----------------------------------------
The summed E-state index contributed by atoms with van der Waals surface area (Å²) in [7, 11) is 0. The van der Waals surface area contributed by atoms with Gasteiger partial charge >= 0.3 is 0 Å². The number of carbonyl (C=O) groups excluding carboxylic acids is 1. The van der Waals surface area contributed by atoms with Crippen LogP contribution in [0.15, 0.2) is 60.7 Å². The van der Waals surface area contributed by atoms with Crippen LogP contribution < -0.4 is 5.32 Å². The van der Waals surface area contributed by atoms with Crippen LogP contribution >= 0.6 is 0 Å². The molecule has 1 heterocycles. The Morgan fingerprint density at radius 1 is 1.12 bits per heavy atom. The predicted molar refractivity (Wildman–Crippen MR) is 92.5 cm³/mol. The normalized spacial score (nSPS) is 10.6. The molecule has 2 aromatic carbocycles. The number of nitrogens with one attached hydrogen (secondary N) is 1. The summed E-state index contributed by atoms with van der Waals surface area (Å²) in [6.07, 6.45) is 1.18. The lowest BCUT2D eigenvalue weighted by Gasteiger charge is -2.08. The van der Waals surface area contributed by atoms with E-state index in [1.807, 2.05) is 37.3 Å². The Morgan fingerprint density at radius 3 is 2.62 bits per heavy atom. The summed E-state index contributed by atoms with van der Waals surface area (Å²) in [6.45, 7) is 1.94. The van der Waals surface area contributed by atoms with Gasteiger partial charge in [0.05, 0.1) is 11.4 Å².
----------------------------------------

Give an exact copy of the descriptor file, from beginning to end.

The summed E-state index contributed by atoms with van der Waals surface area (Å²) in [7, 11) is 0. The van der Waals surface area contributed by atoms with Gasteiger partial charge >= 0.3 is 0 Å². The number of carbonyl (C=O) groups excluding carboxylic acids is 1. The van der Waals surface area contributed by atoms with Crippen LogP contribution in [0.15, 0.2) is 60.7 Å². The van der Waals surface area contributed by atoms with Crippen LogP contribution < -0.4 is 5.32 Å². The van der Waals surface area contributed by atoms with Crippen LogP contribution >= 0.6 is 0 Å². The molecule has 1 heterocycles. The Morgan fingerprint density at radius 1 is 1.12 bits per heavy atom. The predicted molar refractivity (Wildman–Crippen MR) is 92.5 cm³/mol. The normalized spacial score (nSPS) is 10.6. The molecule has 2 aromatic carbocycles. The number of nitrogens with one attached hydrogen (secondary N) is 1. The summed E-state index contributed by atoms with van der Waals surface area (Å²) in [6.07, 6.45) is 1.18. The lowest BCUT2D eigenvalue weighted by Gasteiger charge is -2.08. The van der Waals surface area contributed by atoms with E-state index in [1.807, 2.05) is 37.3 Å². The Morgan fingerprint density at radius 3 is 2.62 bits per heavy atom. The summed E-state index contributed by atoms with van der Waals surface area (Å²) in [6.45, 7) is 1.94. The van der Waals surface area contributed by atoms with Gasteiger partial charge in [0.05, 0.1) is 11.4 Å².